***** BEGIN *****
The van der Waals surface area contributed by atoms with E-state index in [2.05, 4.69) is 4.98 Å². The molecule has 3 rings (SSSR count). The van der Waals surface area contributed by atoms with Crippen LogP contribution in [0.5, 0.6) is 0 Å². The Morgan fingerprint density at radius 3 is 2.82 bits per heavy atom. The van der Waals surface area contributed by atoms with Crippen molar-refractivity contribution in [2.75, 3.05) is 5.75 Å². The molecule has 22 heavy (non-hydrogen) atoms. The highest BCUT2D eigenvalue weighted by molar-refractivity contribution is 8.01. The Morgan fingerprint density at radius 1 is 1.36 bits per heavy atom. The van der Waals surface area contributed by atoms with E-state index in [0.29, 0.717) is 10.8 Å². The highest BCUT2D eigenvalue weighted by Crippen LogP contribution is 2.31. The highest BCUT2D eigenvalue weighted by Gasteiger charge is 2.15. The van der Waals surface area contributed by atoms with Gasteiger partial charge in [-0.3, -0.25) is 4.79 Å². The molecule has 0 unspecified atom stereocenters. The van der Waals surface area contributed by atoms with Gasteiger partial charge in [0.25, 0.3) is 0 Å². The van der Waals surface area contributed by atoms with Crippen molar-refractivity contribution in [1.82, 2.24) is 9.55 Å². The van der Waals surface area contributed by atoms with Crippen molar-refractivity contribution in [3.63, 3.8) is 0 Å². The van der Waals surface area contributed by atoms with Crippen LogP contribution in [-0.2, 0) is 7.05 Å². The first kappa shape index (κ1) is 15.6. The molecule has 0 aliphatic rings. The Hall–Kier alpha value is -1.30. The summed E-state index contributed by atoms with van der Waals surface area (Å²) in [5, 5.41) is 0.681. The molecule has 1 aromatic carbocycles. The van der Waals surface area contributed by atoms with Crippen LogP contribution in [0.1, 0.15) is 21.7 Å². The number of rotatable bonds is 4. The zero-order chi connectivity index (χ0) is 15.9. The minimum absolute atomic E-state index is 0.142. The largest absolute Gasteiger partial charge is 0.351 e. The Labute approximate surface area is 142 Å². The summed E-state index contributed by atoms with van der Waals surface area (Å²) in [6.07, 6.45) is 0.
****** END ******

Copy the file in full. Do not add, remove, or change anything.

The van der Waals surface area contributed by atoms with E-state index in [2.05, 4.69) is 4.98 Å². The molecule has 3 rings (SSSR count). The van der Waals surface area contributed by atoms with Crippen LogP contribution in [0.5, 0.6) is 0 Å². The Morgan fingerprint density at radius 3 is 2.82 bits per heavy atom. The van der Waals surface area contributed by atoms with Crippen molar-refractivity contribution in [2.75, 3.05) is 5.75 Å². The molecule has 22 heavy (non-hydrogen) atoms. The highest BCUT2D eigenvalue weighted by molar-refractivity contribution is 8.01. The Morgan fingerprint density at radius 1 is 1.36 bits per heavy atom. The van der Waals surface area contributed by atoms with E-state index in [0.29, 0.717) is 10.8 Å². The highest BCUT2D eigenvalue weighted by Crippen LogP contribution is 2.31. The highest BCUT2D eigenvalue weighted by Gasteiger charge is 2.15. The van der Waals surface area contributed by atoms with Gasteiger partial charge in [-0.3, -0.25) is 4.79 Å². The molecule has 0 unspecified atom stereocenters. The van der Waals surface area contributed by atoms with Gasteiger partial charge in [0.25, 0.3) is 0 Å². The van der Waals surface area contributed by atoms with Crippen molar-refractivity contribution in [1.82, 2.24) is 9.55 Å². The van der Waals surface area contributed by atoms with Crippen molar-refractivity contribution in [3.63, 3.8) is 0 Å². The van der Waals surface area contributed by atoms with Crippen LogP contribution in [-0.2, 0) is 7.05 Å². The first kappa shape index (κ1) is 15.6. The molecule has 0 aliphatic rings. The Hall–Kier alpha value is -1.30. The summed E-state index contributed by atoms with van der Waals surface area (Å²) in [5, 5.41) is 0.681. The molecule has 1 aromatic carbocycles. The van der Waals surface area contributed by atoms with Crippen LogP contribution in [0.1, 0.15) is 21.7 Å². The number of rotatable bonds is 4. The zero-order chi connectivity index (χ0) is 15.9. The minimum absolute atomic E-state index is 0.142. The largest absolute Gasteiger partial charge is 0.351 e. The Labute approximate surface area is 142 Å². The summed E-state index contributed by atoms with van der Waals surface area (Å²) in [6.07, 6.45) is 0.